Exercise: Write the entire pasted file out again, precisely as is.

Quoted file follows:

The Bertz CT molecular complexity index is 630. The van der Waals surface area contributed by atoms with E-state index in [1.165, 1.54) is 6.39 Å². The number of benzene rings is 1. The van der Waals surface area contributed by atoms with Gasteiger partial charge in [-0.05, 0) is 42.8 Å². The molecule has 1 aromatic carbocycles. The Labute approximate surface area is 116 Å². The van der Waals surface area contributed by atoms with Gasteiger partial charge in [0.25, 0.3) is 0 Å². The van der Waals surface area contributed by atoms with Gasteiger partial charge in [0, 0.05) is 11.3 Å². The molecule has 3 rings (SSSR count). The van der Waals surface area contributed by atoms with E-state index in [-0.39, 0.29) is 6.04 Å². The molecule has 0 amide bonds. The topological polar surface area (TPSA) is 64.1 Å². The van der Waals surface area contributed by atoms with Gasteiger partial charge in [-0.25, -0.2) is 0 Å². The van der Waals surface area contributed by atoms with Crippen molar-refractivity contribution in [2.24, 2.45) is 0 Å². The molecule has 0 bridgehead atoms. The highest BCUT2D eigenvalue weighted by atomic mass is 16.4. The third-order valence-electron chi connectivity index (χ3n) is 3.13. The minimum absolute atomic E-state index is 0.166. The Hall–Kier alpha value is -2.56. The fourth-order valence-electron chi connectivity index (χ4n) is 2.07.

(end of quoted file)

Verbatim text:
The Bertz CT molecular complexity index is 630. The van der Waals surface area contributed by atoms with E-state index in [1.165, 1.54) is 6.39 Å². The number of benzene rings is 1. The van der Waals surface area contributed by atoms with Gasteiger partial charge in [-0.05, 0) is 42.8 Å². The molecule has 1 aromatic carbocycles. The Labute approximate surface area is 116 Å². The van der Waals surface area contributed by atoms with Gasteiger partial charge in [0.25, 0.3) is 0 Å². The van der Waals surface area contributed by atoms with Gasteiger partial charge in [0, 0.05) is 11.3 Å². The molecule has 3 rings (SSSR count). The van der Waals surface area contributed by atoms with E-state index in [-0.39, 0.29) is 6.04 Å². The molecule has 0 amide bonds. The topological polar surface area (TPSA) is 64.1 Å². The van der Waals surface area contributed by atoms with Gasteiger partial charge in [-0.25, -0.2) is 0 Å². The van der Waals surface area contributed by atoms with Crippen molar-refractivity contribution in [2.24, 2.45) is 0 Å². The molecule has 0 bridgehead atoms. The highest BCUT2D eigenvalue weighted by atomic mass is 16.4. The third-order valence-electron chi connectivity index (χ3n) is 3.13. The minimum absolute atomic E-state index is 0.166. The Hall–Kier alpha value is -2.56. The fourth-order valence-electron chi connectivity index (χ4n) is 2.07.